Geology And Geophysics

How to Survive an Earthquake

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"How to Survive an Earthquake"
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Spontaneous tremors are always disturbing. Most of us would have been educated about natural disasters as a point during our existence. We know to get down low and go, go, go during a fire, we know to head towards basements and underground areas during tornadoes and to board up windows and fragile areas during hurricanes or cyclones. However, many of us live away from fault lines, so little knowledge about surviving earthquakes rests in our minds. Although most cities from the countries such as the United States and Australia lie away from the tectonic plate borders, it is essential for us to know what to do if we are caught overseas on holiday or vacation.

Like the most practical way to fight aeroplane crashes is to build safer and better aeroplanes, it would be ideal to tighten up our building practices in order to combat earthquakes. However, there are a number of additional precautions we can make ourself in order to make a significant difference.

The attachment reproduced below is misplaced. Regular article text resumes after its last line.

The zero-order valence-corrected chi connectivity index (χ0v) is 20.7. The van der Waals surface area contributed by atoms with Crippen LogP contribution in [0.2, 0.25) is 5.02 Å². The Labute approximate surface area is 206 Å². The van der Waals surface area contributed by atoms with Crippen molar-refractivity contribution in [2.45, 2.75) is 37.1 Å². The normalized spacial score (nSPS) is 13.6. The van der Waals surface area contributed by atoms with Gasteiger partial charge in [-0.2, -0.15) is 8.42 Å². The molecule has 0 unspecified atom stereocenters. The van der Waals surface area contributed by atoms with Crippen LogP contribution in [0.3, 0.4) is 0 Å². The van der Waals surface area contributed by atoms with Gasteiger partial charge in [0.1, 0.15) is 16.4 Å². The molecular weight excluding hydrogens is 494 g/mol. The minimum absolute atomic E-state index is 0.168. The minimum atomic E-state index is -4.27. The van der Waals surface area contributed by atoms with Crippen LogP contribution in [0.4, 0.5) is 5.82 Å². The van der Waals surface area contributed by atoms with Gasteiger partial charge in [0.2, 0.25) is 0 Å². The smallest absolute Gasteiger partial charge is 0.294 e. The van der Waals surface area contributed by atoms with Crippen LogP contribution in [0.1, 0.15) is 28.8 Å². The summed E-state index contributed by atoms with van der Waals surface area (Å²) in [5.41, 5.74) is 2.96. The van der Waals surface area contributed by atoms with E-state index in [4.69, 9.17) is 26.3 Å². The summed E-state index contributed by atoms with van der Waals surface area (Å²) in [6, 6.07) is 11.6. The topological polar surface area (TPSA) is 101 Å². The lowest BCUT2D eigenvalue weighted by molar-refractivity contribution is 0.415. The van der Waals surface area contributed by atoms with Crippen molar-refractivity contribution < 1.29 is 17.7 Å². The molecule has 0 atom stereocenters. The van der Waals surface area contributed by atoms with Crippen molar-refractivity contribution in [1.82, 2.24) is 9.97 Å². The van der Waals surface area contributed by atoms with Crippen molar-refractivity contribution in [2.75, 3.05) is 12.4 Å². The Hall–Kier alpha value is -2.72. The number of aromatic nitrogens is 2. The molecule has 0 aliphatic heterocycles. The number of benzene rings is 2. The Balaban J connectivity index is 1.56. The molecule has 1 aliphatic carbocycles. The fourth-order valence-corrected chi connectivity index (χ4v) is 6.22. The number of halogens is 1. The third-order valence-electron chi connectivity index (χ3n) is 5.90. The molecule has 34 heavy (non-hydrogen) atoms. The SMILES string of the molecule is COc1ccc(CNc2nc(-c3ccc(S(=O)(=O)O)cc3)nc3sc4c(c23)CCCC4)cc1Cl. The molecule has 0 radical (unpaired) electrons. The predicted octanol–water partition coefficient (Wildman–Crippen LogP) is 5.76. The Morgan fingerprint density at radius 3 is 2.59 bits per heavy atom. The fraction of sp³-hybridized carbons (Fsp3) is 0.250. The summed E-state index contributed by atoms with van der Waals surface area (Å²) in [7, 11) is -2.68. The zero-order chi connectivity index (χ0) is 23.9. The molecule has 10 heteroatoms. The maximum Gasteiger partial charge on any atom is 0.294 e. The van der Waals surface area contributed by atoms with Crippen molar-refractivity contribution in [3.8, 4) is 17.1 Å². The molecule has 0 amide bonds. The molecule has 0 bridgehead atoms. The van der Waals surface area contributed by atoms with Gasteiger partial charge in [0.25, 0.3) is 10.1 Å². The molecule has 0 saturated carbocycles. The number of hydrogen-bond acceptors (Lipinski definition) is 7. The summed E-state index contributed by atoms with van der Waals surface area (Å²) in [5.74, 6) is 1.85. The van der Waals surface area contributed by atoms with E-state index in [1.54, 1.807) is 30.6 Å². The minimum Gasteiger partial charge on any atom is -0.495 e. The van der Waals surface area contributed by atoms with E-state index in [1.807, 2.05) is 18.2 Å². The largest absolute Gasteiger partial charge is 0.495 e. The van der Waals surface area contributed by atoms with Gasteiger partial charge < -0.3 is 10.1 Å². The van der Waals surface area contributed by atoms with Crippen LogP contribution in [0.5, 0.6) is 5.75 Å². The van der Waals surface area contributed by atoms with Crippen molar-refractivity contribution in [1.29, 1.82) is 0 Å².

The usual conventional precaution for us citizens when inside is to abide by the rules to drop, cover and hold on. We have been told to drop close to the floor, and take shelter under any sturdy or rigid object, such as a table or bench of any sort. Holding on is also essential, based on how violent the earthquake is. 

However, a new, less researched and analysed routine has been introduced. This is known as the triangle of life. It states that you should adopt a fetal position not under but next to a sturdy object - in this fashion, any large pieces of matter would form a triangle between the ground, the sturdy object and the matter itself, creating a firm shelter.

For those who have looked at both methods, they deemed the two different options quite different, each being more helpful in different situations. For example, while the drop, cover and hold on method is more ideal for those who live in countries such as or similar to the US, the triangle of life steps are much more based around people who live in areas such as Haiti, where there is a higher chance of buildings and structures imploding, and falling walls would be more likely than falling chandeliers.

Anybody outside at the time of earthquakes would be recommended to stay out in the open, and if near any buildings, use any rigid objects to protect themselves, in particular the head. If driving, they would be told to stay in their car, where there would be little chance of anything going wrong, except for a few potential windows smashed.

As Benjamin Franklin said, “Failing to prepare is preparing to fail.” Staying alert at all times could save both your own and others’ lives.

More about this author: Nick Yip

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